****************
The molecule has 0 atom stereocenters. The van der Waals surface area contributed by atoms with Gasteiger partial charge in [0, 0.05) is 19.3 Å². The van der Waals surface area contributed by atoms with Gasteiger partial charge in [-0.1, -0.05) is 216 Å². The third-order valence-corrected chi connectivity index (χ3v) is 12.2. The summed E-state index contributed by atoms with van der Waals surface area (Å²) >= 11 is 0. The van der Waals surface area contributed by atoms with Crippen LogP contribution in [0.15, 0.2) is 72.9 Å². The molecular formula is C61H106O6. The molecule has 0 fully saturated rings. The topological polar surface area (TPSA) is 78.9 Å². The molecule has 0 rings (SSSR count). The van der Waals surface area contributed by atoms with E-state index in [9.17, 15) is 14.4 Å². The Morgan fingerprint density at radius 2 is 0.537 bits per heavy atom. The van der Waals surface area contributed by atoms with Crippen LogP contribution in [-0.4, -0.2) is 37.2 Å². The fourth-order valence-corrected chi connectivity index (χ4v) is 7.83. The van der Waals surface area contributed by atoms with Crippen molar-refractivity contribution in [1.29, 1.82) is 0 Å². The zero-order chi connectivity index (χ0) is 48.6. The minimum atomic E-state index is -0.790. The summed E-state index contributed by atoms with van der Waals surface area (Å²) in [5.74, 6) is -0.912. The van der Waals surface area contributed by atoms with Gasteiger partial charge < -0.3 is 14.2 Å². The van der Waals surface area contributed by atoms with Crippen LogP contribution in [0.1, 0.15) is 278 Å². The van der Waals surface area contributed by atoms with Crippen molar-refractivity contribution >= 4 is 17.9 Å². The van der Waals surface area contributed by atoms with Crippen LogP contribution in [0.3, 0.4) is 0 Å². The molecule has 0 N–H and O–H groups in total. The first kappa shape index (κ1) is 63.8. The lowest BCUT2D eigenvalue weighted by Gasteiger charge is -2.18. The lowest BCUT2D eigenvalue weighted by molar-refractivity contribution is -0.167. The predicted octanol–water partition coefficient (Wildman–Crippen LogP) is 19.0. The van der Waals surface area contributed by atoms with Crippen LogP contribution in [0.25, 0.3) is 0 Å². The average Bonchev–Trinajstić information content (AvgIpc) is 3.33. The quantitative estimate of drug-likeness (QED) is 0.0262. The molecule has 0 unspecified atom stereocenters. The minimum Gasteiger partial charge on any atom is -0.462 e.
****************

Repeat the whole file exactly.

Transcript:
The molecule has 0 atom stereocenters. The van der Waals surface area contributed by atoms with Gasteiger partial charge in [0, 0.05) is 19.3 Å². The van der Waals surface area contributed by atoms with Gasteiger partial charge in [-0.1, -0.05) is 216 Å². The third-order valence-corrected chi connectivity index (χ3v) is 12.2. The summed E-state index contributed by atoms with van der Waals surface area (Å²) >= 11 is 0. The van der Waals surface area contributed by atoms with Crippen LogP contribution in [0.15, 0.2) is 72.9 Å². The molecular formula is C61H106O6. The molecule has 0 fully saturated rings. The topological polar surface area (TPSA) is 78.9 Å². The molecule has 0 rings (SSSR count). The van der Waals surface area contributed by atoms with E-state index in [9.17, 15) is 14.4 Å². The Morgan fingerprint density at radius 2 is 0.537 bits per heavy atom. The van der Waals surface area contributed by atoms with Crippen LogP contribution in [-0.4, -0.2) is 37.2 Å². The fourth-order valence-corrected chi connectivity index (χ4v) is 7.83. The van der Waals surface area contributed by atoms with Crippen molar-refractivity contribution in [1.29, 1.82) is 0 Å². The zero-order chi connectivity index (χ0) is 48.6. The minimum atomic E-state index is -0.790. The summed E-state index contributed by atoms with van der Waals surface area (Å²) in [5.74, 6) is -0.912. The van der Waals surface area contributed by atoms with Gasteiger partial charge < -0.3 is 14.2 Å². The van der Waals surface area contributed by atoms with Crippen LogP contribution in [0.1, 0.15) is 278 Å². The van der Waals surface area contributed by atoms with Crippen molar-refractivity contribution >= 4 is 17.9 Å². The van der Waals surface area contributed by atoms with Crippen LogP contribution in [0.3, 0.4) is 0 Å². The molecule has 0 N–H and O–H groups in total. The first kappa shape index (κ1) is 63.8. The lowest BCUT2D eigenvalue weighted by Gasteiger charge is -2.18. The lowest BCUT2D eigenvalue weighted by molar-refractivity contribution is -0.167. The predicted octanol–water partition coefficient (Wildman–Crippen LogP) is 19.0. The van der Waals surface area contributed by atoms with Crippen LogP contribution in [0.25, 0.3) is 0 Å². The average Bonchev–Trinajstić information content (AvgIpc) is 3.33. The quantitative estimate of drug-likeness (QED) is 0.0262. The molecule has 0 unspecified atom stereocenters. The minimum Gasteiger partial charge on any atom is -0.462 e.